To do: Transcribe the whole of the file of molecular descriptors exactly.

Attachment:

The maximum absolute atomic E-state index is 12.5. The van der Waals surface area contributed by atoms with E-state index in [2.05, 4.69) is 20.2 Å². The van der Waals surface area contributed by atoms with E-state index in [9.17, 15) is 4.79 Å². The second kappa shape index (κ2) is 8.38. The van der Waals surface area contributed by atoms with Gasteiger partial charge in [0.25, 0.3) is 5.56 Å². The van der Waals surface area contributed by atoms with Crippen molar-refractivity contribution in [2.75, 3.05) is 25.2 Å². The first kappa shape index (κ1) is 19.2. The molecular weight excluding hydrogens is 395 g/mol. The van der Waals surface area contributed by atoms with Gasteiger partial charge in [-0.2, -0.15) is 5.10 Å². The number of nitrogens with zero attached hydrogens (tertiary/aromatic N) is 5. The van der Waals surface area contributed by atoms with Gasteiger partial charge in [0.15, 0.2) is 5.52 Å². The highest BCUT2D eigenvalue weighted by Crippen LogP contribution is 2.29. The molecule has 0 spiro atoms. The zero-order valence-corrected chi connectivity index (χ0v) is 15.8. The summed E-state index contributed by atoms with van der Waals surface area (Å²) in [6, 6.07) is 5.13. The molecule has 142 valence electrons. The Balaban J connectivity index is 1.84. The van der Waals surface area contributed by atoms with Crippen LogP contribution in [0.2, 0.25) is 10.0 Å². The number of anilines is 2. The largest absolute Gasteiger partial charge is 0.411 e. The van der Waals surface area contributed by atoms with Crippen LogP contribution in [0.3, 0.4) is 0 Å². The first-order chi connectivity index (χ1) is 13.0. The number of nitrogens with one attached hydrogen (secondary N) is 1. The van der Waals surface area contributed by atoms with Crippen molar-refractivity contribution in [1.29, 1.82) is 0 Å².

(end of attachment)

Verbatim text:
The maximum absolute atomic E-state index is 12.5. The van der Waals surface area contributed by atoms with E-state index in [2.05, 4.69) is 20.2 Å². The van der Waals surface area contributed by atoms with E-state index in [9.17, 15) is 4.79 Å². The second kappa shape index (κ2) is 8.38. The van der Waals surface area contributed by atoms with Gasteiger partial charge in [0.25, 0.3) is 5.56 Å². The van der Waals surface area contributed by atoms with Crippen molar-refractivity contribution in [2.75, 3.05) is 25.2 Å². The first kappa shape index (κ1) is 19.2. The molecular weight excluding hydrogens is 395 g/mol. The van der Waals surface area contributed by atoms with Gasteiger partial charge in [-0.2, -0.15) is 5.10 Å². The number of nitrogens with zero attached hydrogens (tertiary/aromatic N) is 5. The van der Waals surface area contributed by atoms with Gasteiger partial charge in [0.15, 0.2) is 5.52 Å². The highest BCUT2D eigenvalue weighted by Crippen LogP contribution is 2.29. The molecule has 0 spiro atoms. The zero-order valence-corrected chi connectivity index (χ0v) is 15.8. The summed E-state index contributed by atoms with van der Waals surface area (Å²) in [6, 6.07) is 5.13. The molecule has 142 valence electrons. The Balaban J connectivity index is 1.84. The van der Waals surface area contributed by atoms with Crippen LogP contribution in [0.2, 0.25) is 10.0 Å². The number of anilines is 2. The largest absolute Gasteiger partial charge is 0.411 e. The van der Waals surface area contributed by atoms with Crippen LogP contribution in [0.3, 0.4) is 0 Å². The first-order chi connectivity index (χ1) is 13.0. The number of nitrogens with one attached hydrogen (secondary N) is 1. The van der Waals surface area contributed by atoms with Crippen molar-refractivity contribution in [1.29, 1.82) is 0 Å².